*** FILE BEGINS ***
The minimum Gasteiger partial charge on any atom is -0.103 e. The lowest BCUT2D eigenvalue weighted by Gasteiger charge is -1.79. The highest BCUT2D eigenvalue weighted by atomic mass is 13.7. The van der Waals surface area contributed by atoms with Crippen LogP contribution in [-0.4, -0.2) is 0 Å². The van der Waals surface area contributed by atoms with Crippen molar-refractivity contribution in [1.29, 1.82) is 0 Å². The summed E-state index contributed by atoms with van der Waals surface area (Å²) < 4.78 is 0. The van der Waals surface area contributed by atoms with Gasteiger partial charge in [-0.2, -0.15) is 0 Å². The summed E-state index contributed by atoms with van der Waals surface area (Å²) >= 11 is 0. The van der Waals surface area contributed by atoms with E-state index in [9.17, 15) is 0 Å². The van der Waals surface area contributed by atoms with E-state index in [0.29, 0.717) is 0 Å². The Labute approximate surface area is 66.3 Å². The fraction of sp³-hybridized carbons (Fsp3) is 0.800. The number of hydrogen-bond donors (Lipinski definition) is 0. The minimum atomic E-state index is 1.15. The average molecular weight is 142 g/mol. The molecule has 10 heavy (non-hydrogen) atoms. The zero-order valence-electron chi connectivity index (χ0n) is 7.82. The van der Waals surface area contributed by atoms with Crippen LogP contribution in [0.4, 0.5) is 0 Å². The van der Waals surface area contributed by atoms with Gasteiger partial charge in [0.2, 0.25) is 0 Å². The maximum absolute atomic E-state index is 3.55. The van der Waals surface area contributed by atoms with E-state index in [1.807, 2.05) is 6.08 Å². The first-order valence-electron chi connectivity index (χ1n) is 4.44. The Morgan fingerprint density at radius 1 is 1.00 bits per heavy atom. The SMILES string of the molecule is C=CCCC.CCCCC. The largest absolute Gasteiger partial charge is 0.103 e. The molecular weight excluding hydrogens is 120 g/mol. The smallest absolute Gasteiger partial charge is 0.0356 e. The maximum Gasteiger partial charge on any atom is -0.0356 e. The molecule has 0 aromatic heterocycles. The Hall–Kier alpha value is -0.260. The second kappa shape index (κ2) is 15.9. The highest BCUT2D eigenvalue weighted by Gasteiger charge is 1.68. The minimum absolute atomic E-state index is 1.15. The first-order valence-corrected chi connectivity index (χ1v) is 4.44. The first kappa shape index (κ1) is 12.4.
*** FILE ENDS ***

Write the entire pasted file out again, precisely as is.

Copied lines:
The minimum Gasteiger partial charge on any atom is -0.103 e. The lowest BCUT2D eigenvalue weighted by Gasteiger charge is -1.79. The highest BCUT2D eigenvalue weighted by atomic mass is 13.7. The van der Waals surface area contributed by atoms with Crippen LogP contribution in [-0.4, -0.2) is 0 Å². The van der Waals surface area contributed by atoms with Crippen molar-refractivity contribution in [1.29, 1.82) is 0 Å². The summed E-state index contributed by atoms with van der Waals surface area (Å²) < 4.78 is 0. The van der Waals surface area contributed by atoms with Gasteiger partial charge in [-0.2, -0.15) is 0 Å². The summed E-state index contributed by atoms with van der Waals surface area (Å²) >= 11 is 0. The van der Waals surface area contributed by atoms with E-state index in [9.17, 15) is 0 Å². The van der Waals surface area contributed by atoms with E-state index in [0.29, 0.717) is 0 Å². The Labute approximate surface area is 66.3 Å². The fraction of sp³-hybridized carbons (Fsp3) is 0.800. The number of hydrogen-bond donors (Lipinski definition) is 0. The minimum atomic E-state index is 1.15. The average molecular weight is 142 g/mol. The molecule has 10 heavy (non-hydrogen) atoms. The zero-order valence-electron chi connectivity index (χ0n) is 7.82. The van der Waals surface area contributed by atoms with Crippen LogP contribution in [0.4, 0.5) is 0 Å². The van der Waals surface area contributed by atoms with Gasteiger partial charge in [0.2, 0.25) is 0 Å². The maximum absolute atomic E-state index is 3.55. The van der Waals surface area contributed by atoms with E-state index in [1.807, 2.05) is 6.08 Å². The first-order valence-electron chi connectivity index (χ1n) is 4.44. The Morgan fingerprint density at radius 1 is 1.00 bits per heavy atom. The SMILES string of the molecule is C=CCCC.CCCCC. The largest absolute Gasteiger partial charge is 0.103 e. The molecular weight excluding hydrogens is 120 g/mol. The smallest absolute Gasteiger partial charge is 0.0356 e. The maximum Gasteiger partial charge on any atom is -0.0356 e. The molecule has 0 aromatic heterocycles. The Hall–Kier alpha value is -0.260. The second kappa shape index (κ2) is 15.9. The highest BCUT2D eigenvalue weighted by Gasteiger charge is 1.68. The minimum absolute atomic E-state index is 1.15. The first-order valence-corrected chi connectivity index (χ1v) is 4.44. The first kappa shape index (κ1) is 12.4.